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    09 Apr '18 08:40
    Originally posted by @uzless
    This man explains why women aren't paid the same as men since they tend to go into lower paying jobs and he explains why they go into lower paying jobs.

    [b]The man who’s fighting girls’ ‘mathematophobia’
    University of Toronto assistant professor Ismael Mourifié teaches economics but he’s made his name researching why more women don’t pursue jobs in STEM. ...[text shortened]... https://www.thestar.com/news/insight/2018/04/08/the-man-whos-fighting-girls-mathematophobia.html
    From the article:

    Women working in STEM often end up in lower-paying technical jobs as opposed to professional roles and earn only 82 per cent of what men do. So women, fearing both wage discrimination and a glass ceiling in STEM workplaces dominated by men, opt to pursue other career paths.

    Kinda hard to see how getting more women into STEM fields would eliminate the gender pay gap when the STEM fields have a significant gender pay gap of their own.
  7. SubscriberWajoma
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    09 Apr '18 08:581 edit
    Originally posted by @shavixmir
    Give is a bloody summary.
    Here's a summary I lifted from the link you posted:

    "Yes, men do earn more than women on average, but not that much more when they work the same job and they have similar experience and abilities. Take a look at what PayScale has discovered about the gender pay gap"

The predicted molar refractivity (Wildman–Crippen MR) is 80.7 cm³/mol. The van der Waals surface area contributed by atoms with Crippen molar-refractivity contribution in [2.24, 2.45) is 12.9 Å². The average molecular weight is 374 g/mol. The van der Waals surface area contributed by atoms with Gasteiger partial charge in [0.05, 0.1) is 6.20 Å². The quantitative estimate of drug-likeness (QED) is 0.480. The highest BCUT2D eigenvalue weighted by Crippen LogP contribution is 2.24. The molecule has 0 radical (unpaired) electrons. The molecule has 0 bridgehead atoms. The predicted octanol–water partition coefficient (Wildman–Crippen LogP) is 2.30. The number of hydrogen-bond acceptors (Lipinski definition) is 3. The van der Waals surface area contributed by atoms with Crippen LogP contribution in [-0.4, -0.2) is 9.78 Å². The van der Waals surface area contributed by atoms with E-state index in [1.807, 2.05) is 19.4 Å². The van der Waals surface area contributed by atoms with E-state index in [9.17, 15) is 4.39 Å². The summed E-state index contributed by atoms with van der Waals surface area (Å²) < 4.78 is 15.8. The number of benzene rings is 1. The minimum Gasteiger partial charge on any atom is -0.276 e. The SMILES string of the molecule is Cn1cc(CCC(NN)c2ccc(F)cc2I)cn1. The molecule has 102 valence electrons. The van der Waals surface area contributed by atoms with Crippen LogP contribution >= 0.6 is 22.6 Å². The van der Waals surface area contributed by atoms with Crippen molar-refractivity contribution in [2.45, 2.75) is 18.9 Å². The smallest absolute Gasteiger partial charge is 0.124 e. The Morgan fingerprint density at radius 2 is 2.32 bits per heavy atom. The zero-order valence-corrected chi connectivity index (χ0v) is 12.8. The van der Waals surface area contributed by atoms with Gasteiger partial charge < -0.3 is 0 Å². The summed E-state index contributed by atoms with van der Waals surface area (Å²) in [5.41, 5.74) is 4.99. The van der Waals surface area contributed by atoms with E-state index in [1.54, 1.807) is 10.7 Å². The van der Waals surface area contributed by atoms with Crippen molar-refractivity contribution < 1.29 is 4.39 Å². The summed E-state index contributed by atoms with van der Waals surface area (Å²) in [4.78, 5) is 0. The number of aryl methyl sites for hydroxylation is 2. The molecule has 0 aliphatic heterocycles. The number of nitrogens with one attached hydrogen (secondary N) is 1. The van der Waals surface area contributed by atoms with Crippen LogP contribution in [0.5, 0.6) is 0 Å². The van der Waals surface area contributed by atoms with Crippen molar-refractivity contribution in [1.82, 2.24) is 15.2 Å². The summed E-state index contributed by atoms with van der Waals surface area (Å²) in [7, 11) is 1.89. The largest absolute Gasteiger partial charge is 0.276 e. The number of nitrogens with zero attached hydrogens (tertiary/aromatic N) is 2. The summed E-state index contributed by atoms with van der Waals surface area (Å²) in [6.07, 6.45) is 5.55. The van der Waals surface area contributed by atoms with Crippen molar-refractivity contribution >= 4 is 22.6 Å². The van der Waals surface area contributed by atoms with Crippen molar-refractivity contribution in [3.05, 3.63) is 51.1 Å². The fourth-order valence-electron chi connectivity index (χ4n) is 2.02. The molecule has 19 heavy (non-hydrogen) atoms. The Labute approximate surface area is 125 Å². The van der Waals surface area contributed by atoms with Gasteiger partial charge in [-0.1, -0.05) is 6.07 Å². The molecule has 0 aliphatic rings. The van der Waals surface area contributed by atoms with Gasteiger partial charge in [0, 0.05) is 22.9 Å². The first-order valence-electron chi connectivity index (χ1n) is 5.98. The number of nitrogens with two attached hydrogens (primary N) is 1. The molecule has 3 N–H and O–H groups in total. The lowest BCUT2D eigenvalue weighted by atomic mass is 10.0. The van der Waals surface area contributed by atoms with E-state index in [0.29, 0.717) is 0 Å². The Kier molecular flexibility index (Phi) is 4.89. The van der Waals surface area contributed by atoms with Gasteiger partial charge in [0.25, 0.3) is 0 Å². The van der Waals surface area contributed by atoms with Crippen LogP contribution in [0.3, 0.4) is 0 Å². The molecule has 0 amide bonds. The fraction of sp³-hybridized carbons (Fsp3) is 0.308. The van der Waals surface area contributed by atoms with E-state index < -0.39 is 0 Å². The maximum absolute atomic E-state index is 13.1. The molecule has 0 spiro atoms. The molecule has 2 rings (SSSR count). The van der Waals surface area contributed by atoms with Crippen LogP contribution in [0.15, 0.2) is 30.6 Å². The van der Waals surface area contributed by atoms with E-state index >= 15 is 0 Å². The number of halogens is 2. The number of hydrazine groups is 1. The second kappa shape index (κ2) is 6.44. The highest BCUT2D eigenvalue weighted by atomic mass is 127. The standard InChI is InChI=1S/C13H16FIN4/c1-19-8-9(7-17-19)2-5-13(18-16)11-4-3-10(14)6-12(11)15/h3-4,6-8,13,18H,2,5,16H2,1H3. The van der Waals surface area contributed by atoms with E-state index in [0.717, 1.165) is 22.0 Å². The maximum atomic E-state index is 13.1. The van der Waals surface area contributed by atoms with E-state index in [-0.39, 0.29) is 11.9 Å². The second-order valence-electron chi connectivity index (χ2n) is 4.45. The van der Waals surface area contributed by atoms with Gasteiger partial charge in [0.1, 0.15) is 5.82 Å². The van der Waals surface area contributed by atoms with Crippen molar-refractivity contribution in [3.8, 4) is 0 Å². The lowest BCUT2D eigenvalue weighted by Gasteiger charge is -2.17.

What does "not much more" mean? About 1-4% (percentages also lifted from the link you posted)
  8. Subscriberno1marauder
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    09 Apr '18 09:10
    Originally posted by @wajoma
    Here's a summary I lifted from the link you posted:

    "Yes, men do earn more than women on average, [b]but not that much more
    when they work the same job and they have similar experience and abilities. Take a look at what PayScale has discovered about the gender pay gap"

    What does "not much more" mean? About 1-4% (percentages also lifted from the link you posted)[/b]
    But they aren't as likely to get the "same job" even when they have similar experience. And when they do, the pay gap widens:

    Over the course of their career, men move into higher level roles at significantly higher rates than women. By mid-career, men are 70 percent more likely to be in executive roles than women. By late career, men are 142 percent more likely to be in VP or C-suite roles.

    ----------------------------------------------------------------------------------------------------------------------